Breakdancing at the Beacon

Massive Monkees, Seattle's best and only world-champion breakdancing crew, now have a permanent home in the International District called the Beacon. And what do they do there? They teach regular ol' non-world-champs HOW TO DANCE! The long list of evening and weekend classes for adults include Beginning Breakin', Boogaloo, and Hip-Hop Choreography. The neatest and sweetest classes, though, are the ones for kids and toddlers. Ooh, and the after-school programs geared toward middle and high school students. In these, the Monkees mentor and transform regular kids into confident, empowered, badass superhero kids. And who doesn't wanna see their son or daughter learn how to rule the frickin' world? (The Beacon, 664 S King St, $10–$15) KELLY O

Letterpress Printmaking at SVC

Making prints the old-fashioned way is not only plain old-fashioned good times—you're playing with movable type, cutting patterns into blocks, getting inky, and rolling giant old wheels over paper and metal—it also creates art. This is how basically all printing was done from Gutenberg to the 19th century. In Seattle, the best and friendliest place to learn is the School of Visual Concepts. There's always a class on: Check the schedule online. There's also a celebration and open house for the school's studio every fall; this year, it's 1 to 6 p.m. on September 7. Tradition holds that dozens of prints will be hung so that they dangle off the school's balconies overlooking Aurora, waving in the wind. (School of Visual Concepts, 500 Aurora Ave N,, $195–$525) JEN GRAVES

Take a Taxidermy Class

Death is a natural part of life, and so is your desire to skin a frozen rabbit, replace its insides with family-friendly cotton, and pose it on your mantel. Fortunately for budding taxidermy lovers, Ohio native and self-taught taxidermy instructor Mickey Alice Kwapis is returning to Seattle for another weekend of beginning taxidermy classes, in which students will learn precisely those skills, as well as get tips on how to ethically acquire future corpses for taxidermying. Fear not, animal lovers: Students practice on frozen rabbits salvaged from a meat-processing plant that would otherwise trash them. (Sept 13–15, the Belfry, 309 Third Ave S,, $200) CIENNA MADRID

Learn to Make Kimchi

Artisanal rotting vegetables are the ragey new rage in Seattle, according to Seattle's budding community of faux homesteaders. It's easy to see why. Cabbage-based fermented foods like sauerkraut and kimchi are full of deliciously sour probiotics and other magical properties that do everything from aid digestion to help stifle yeast infections, on top of being motherfucking delicious. Thanks to monthly fermentation classes taught at Ballard's Firefly Kitchens, you can learn to rot your vegetables right and leave with two jars of fresh kraut. Check out their website for up-to-date class schedules, or contact them to schedule your own private lesson. (Firefly Kitchens, 844 NW 49th St,, $55) CIENNA MADRID

Learn to Make Tamales

Pork lard is involved in El Centro de la Raza's traditional tamale recipe, and they will not skip the pork lard during their monthly tamale- making class, and they are not apologizing for it. This class is also for adults only; it lasts two and a half hours, and it takes a mature mind to absorb the mysteries of the tamale. Embrace the pork lard and learn the secrets, and take home a dozen tamales of your own making at the end, plus the ability to make tamales for the rest of your natural life. (They'll give you a vegetarian recipe, too, if you insist.) All fees support El Centro's Senior Wellness Program. (El Centro de la Raza, 2524 16th Ave S,, $75) BETHANY JEAN CLEMENT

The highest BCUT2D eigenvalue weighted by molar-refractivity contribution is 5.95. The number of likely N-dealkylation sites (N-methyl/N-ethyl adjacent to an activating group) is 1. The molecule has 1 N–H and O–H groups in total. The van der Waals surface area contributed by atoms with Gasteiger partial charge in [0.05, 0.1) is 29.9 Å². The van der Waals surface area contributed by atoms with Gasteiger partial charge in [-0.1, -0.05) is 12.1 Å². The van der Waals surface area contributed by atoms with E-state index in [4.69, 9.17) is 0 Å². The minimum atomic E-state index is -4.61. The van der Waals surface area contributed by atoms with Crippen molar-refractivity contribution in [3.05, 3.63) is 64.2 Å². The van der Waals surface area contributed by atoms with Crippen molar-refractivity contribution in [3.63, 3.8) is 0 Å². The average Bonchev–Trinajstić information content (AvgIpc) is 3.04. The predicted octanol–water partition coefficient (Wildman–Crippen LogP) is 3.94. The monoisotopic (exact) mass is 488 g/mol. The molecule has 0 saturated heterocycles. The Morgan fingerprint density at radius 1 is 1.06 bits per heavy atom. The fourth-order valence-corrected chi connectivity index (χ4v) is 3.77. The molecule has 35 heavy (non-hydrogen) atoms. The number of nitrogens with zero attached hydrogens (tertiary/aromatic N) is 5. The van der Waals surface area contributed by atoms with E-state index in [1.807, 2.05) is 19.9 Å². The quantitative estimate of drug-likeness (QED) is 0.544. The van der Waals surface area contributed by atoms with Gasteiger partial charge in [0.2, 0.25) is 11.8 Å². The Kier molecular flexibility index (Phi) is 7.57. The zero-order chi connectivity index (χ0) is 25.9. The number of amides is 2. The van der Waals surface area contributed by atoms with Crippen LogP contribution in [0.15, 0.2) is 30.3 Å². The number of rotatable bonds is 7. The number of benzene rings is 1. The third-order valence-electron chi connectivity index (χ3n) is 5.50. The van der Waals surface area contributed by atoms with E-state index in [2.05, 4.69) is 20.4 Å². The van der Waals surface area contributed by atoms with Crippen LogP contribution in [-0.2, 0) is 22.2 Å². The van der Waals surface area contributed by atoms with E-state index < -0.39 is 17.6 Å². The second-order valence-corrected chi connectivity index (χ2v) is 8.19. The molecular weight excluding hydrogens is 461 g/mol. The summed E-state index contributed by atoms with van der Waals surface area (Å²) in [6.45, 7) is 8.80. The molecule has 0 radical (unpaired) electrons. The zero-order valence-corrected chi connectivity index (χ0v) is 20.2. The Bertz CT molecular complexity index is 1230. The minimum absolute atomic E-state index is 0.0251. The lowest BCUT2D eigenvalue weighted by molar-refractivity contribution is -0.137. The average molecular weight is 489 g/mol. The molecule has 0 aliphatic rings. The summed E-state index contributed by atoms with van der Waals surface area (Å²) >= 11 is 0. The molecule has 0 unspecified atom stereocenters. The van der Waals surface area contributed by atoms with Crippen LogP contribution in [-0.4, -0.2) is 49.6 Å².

Make/Fix Your Own Clothes

Nothing reminds you of your own failure quite like a looming trash bag of "I'm going to fix or alter this later" clothing. My own failure bag has expanded with promise, only to end in Value Village shame-runs more times than I can count. That adorable '80s party dress you always meant to hem? What about those butt-loving jeans that merely need a new zipper? You could be looking awesome, but you're not. You're looking lazy! Learn sewing basics or refresh your skills at Stitches on Capitol Hill, where classes for beginners (sew a bag, apron, or pillow) to intermediate and advanced students (sew a sundress or a button-up shirt, or learn to alter your pants—imagine the freedom!) run all summer long. (Stitches, 711 E Pike St,, $25–$75) EMILY NOKES

Smoke Farm Symposium

For several years, a small, unpretentious, invite-only symposium of scientists, artists, economists, and culinary talents has gathered in the rural splendor of Smoke Farm, an hour north of the city, for a weekend of talks, fireside conversations, river swimming, and camping. This year, the Symposium is open to the public. Speakers include Micah White, editor of Adbusters and cocreator of Occupy Wall Street; Deborah Gordon, an ant biologist at Stanford who studies colony behavior; and David Shapiro, UW philosophy teacher and former LA comedy writer. Stranger staffer Brendan Kiley cocurates the symposium, but don't let that stop you! (Sat Aug 3, Smoke Farm,, free, $15 suggested donation for dinner) CHRISTOPHER FRIZZELLE

Learn How to Tell a Joke

Local comedian Danielle Gregoire wants to help you learn how to write and tell jokes. Gregoire curates Seattle's most welcoming open mic night, the Comedy Womb, every Tuesday night in the basement of the Rendezvous. On the first Tuesday of every month, she also curates an hour-long comedy workshop where new comics can hone their material, ask questions, work on their delivery, and generally absorb the wisdom of a rotating cast of comedians in a welcoming basement atmosphere. Gregoire is especially keen on mentoring new female comedians in the scene, so ladies, don't be shy. (Tuesdays, Rendezvous, 2322 Second Ave,, 6 pm, $5, 21+) CIENNA MADRID